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“Consensus” Use of Force Policy by 11 Police Groups Takes Two Steps Backwards, Two Steps Forward

A National Consensus Policy on Use of Force, signed by 11 police leadership groups on January 17, 2017 took two steps backwards and two steps forward. The two steps backwards involve the policies on warning shots and shots at moving vehicles.

The warning shot policy does include some limitations (“use of deadly force is justified;” “will not pose a substantial risk of injury or death”), but there is a notable lack of detail that would clarify exactly when warning shots can be fired. Warning shots were first prohibited by the New York City Police Department in 1972. Virtually all departments today prohibit them today, on the grounds that they pose a serious risk to community residents.

The shots of moving vehicles policy also contains qualifications that limit when shots can be fired (the “person in the vehicle is threatening the officer or another person with deadly force by means other than the vehicle;” the driver “deliberately intended to strike an officer or another person” with the vehicle). The New York City Police Department banned shots at or from moving vehicles in 1972. Shots at moving vehicles are banned by most departments today because of the high degree of risk to by-standers in the vicinity. The new “Consensus” policy opens a door that most departments have for years felt it best to keep closed.

The new “Consensus” policy actually does not represent a consensus among national law enforcement groups. The two national sheriffs groups declined to sign the report, according to the Washington Post, because they felt it was too restrictive rather than too lax. The report was also not signed by the Police Executive Research Forum (PERF) which issued a very progressive report on police use of force a year ago. The PERF report recommended that police departments adopt more restrictive policies and move to a higher standard than set by the Supreme Court. The report also offered detail discussions of how better training on tactical decision-making can reduce the need to use force in the first place. The “Consensus” report clearly appears as a rebuttal to the PERF report.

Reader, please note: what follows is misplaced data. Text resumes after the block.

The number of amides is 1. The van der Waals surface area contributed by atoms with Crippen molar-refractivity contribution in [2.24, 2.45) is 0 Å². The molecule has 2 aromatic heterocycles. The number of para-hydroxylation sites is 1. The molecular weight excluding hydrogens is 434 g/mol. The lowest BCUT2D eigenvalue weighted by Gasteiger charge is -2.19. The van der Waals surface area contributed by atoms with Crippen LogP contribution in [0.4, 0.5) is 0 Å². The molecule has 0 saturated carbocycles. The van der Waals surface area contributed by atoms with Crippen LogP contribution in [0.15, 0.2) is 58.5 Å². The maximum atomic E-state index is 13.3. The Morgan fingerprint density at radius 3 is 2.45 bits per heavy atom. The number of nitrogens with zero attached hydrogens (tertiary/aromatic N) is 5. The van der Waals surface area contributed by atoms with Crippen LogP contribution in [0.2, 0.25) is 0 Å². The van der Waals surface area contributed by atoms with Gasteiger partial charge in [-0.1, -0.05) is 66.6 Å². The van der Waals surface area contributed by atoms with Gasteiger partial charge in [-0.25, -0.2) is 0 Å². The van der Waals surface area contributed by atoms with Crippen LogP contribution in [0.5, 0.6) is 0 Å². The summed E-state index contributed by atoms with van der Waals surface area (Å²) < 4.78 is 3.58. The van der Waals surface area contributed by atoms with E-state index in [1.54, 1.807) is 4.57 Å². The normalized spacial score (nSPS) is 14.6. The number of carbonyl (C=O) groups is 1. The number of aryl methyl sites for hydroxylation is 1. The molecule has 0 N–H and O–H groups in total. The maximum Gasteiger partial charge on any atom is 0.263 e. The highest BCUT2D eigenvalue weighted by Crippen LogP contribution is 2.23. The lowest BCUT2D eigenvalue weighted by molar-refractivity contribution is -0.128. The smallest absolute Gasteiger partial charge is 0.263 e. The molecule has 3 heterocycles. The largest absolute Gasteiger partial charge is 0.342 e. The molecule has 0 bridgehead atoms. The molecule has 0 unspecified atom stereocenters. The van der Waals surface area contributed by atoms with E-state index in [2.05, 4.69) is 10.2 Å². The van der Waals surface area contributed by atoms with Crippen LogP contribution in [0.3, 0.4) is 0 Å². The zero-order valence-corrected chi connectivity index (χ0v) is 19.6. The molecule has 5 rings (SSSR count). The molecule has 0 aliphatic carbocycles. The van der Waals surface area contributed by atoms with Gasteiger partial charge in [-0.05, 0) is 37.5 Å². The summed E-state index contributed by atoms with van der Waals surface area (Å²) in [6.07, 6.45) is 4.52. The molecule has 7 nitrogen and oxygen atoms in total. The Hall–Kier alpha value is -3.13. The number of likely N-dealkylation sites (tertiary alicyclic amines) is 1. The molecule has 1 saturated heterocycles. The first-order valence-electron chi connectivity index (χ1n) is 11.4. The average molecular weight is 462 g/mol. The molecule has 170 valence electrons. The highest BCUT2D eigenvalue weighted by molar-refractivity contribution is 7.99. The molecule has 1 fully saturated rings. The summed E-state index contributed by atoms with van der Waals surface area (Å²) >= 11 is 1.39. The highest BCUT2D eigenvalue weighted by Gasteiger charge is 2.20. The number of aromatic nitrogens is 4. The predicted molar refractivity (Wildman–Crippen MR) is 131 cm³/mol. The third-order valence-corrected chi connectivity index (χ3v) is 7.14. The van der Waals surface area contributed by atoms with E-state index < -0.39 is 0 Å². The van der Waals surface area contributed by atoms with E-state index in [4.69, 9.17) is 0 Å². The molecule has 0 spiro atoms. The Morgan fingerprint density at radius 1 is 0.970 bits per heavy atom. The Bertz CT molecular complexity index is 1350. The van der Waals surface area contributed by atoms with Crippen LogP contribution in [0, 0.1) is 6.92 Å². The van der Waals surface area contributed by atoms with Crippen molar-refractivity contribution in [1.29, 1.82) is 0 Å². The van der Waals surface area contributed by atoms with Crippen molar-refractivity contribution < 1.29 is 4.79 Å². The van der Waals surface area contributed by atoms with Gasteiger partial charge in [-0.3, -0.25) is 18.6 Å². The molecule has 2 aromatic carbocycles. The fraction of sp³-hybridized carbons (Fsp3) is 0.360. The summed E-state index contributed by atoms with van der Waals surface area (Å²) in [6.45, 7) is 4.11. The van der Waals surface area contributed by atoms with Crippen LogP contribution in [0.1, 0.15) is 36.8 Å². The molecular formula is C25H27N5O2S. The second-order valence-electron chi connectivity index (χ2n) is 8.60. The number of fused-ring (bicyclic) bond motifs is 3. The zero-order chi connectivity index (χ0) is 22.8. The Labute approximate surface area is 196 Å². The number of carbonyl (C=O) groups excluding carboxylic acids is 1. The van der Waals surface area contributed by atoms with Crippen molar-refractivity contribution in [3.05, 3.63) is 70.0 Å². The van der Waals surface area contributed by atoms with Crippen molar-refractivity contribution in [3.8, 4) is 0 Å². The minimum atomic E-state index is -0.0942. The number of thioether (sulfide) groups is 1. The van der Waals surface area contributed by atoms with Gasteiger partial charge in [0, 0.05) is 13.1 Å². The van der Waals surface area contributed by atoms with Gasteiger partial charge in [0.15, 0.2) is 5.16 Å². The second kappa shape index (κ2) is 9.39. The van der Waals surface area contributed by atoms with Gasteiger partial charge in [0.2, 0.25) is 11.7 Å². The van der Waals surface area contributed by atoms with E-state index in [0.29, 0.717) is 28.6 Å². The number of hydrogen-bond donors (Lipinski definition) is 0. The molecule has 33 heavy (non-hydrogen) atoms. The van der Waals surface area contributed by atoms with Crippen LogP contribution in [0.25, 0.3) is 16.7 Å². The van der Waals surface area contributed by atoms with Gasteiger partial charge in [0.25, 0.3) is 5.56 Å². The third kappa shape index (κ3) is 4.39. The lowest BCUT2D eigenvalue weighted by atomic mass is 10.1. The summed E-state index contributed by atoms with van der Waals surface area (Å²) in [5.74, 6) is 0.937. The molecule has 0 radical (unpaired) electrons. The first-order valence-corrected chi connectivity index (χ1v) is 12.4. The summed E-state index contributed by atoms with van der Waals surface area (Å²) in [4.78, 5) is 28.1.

The two positive aspects of the Consensus report involve a recommendation of de-escalation and also that officers “have a duty to prevent or stop the use of excessive force by another officer.”

Read the Consensus report here.

Read the 2016 PERF report here.

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DOJ Enters Consent Decree with Baltimore, Files Finding Letter on Chicago

Rushing to complete major investigations of police departments before the advent of the Trump administration, the Justice Department signed a Consent Decree with Baltimore on Wednesday, January 12 and issued its Findings Letter on the Chicago Police Department on January 13th.

Read the Baltimore Consent Decree here: Baltimore ConsentDecree 2017

And the Chicago Findings Letter here: ChicagoFindings2017

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DOJ Issues Report on Pattern or Practice Reform Efforts Since 1994

The Civil Rights Division of the U.S. Justice Department on January 4, 2015 issued a 53-page report on its activity related to pattern or practice investigations of police departments since 1994. The report officers the most complete data available on the number of investigations and settlements. (It does not, however, include either the January 1917 consent decree with Baltimore or the January 1917 Findings Letter on the Chicago Police Department.) Read the report here: DOJP&PReport2017

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NYU School of Law Policing Project Tackles Democratic Governance of Police

The Policing Project at NYU School of Law is undertaking efforts to strengthen democratic governance of the police. Current projects involve Camden, New Jersey; Cleveland, Ohio; New York City; and Tucson, Arizona. Related projects include Community Advisory Boards and Youth Engagement. The Policing Project is directed by Professor Barry Friedman of NYU Law School. An additional project involves drafting Model Rules and Policies for the police. To that end, Professor Friedman is the Reporter for the American Law Institute’s Principles of Law, Police Investigations, which is currently in process.

Learn more about the NYU Policing Project here.

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Police Unions Fought Even Basic Police Reforms in 2016

Police unions across the country continued to fight important police reforms, including reforms that enjoy wide support among police and criminal justice experts.

In Boston, the police union fought the adoption of body cameras. First, the union pressured the department to make them voluntary for officers; then it discouraged its members from volunteering; and finally it went to court to block their implementation altogether (the suit failed). Read the story: bostonunionbodycams

Body cameras are rapidly being adopted by police departments across the country, and are supported by virtually all police chiefs.